The Cost of Delaying Agenda Automation
Shrinking Budgets for Local Governments, But More Responsibility
Every tax dollar counts for local governments. Mounting pension commitments, infrastructure in need of repair, and many other factors have tightened the ﬁnancial vise. Post-recession, local governments saw state aid drop by 12.6 billion dollars, while property taxes declined and 22 states saw a reduction in local government employees by up to 5 percent. While there’s been a slow rebound, funding and property tax dollars still haven’t returned to pre-recession levels in many states. A similar scenario can also be witnessed in all Canadian provinces.
The legislative demand for improved accessibility, namely the need for citizens to access information online 24/7, continues to grow due in large part to programs like the US Federal Government’s Open Government Initiative as well as Open Government Programs in Canada. The ﬁnancial picture is a bit diﬀerent region to region, but the reality is local governments face a signiﬁcant challenge — dealing with an expectation for improved service without any reprieve in budgetary pressure. The answer for many local government managers is to load additional responsibilities onto current staﬀ — but how far can it go?
What Is Agenda Automation and How Does It Impact Productivity?
Agenda automation is achieved with specialized software built for local governments that eliminates the manual tasks related to creating, publishing and distributing agendas. Ideally, these systems have Records Management and Action Tracking components so that the beneﬁts of a digital system are experienced deeply across diﬀerent departments.
A Clerk or Clerk’s Department manages information, builds and publishes both agendas and minutes digitally and ensures every item is complete and on the agenda. This process alone results in improved eﬃciency, but the impact goes much deeper. There is a bit of variability based on previous processes, but it’s common to see a reduction in agenda prep time by up to 50 percent across an entire local government organization as the opportunity to automate approval workﬂows, and automate the delegation of post-meeting follow-up tasks and the ability to search through years of documents digitally, results in substantial time savings for staﬀ across diﬀerent departments.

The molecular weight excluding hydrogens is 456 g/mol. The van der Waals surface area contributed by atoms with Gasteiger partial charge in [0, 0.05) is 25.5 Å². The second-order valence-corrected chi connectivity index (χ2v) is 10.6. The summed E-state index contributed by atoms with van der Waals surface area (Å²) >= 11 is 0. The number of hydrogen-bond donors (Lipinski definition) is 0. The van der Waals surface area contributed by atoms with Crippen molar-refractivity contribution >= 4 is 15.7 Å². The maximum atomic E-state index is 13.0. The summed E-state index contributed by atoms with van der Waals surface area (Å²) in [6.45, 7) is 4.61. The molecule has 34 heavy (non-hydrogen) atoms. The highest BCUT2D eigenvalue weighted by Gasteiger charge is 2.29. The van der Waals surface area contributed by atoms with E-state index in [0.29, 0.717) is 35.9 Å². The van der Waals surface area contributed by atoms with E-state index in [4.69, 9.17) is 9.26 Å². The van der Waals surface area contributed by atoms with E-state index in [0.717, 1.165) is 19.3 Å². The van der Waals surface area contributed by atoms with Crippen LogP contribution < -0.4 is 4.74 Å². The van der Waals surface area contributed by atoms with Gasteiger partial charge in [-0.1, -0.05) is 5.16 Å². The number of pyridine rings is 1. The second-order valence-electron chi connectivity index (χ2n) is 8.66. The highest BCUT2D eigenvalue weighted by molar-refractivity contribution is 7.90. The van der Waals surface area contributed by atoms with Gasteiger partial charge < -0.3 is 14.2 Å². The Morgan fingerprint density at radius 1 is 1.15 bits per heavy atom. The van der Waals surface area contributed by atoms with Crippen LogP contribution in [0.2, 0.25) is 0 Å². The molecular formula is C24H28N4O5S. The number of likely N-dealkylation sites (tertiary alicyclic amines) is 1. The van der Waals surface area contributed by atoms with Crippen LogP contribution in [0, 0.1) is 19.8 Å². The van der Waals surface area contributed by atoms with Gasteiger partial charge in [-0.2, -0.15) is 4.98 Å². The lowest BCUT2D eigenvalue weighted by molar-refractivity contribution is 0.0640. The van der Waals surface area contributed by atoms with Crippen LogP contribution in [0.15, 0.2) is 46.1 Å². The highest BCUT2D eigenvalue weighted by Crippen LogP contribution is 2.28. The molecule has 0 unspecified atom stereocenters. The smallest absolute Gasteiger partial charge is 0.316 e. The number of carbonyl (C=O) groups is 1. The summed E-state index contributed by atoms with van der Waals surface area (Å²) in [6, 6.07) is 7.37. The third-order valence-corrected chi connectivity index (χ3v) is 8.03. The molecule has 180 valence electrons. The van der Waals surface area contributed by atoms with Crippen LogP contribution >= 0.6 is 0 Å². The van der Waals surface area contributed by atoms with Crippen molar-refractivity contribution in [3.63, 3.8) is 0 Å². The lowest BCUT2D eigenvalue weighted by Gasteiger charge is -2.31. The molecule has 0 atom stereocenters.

The automated method of managing documents has a big impact on public transparency as well. Just as a staﬀ member can publish an agenda for Council and staﬀ in one click, that person can also follow the same method for putting meeting documents and other records on their website. One of the ﬁrst steps when moving to an agenda automation solution is to create a searchable online database for documents that integrates seamlessly with any website. Once set up, it’s usually as simple as putting a digital ﬁle into a folder. It’s a quick step to improve transparency and ultimately reduce inbound calls from the public for information.
Why Should Agenda Automation Rise to the Top of a Crowded Priority List?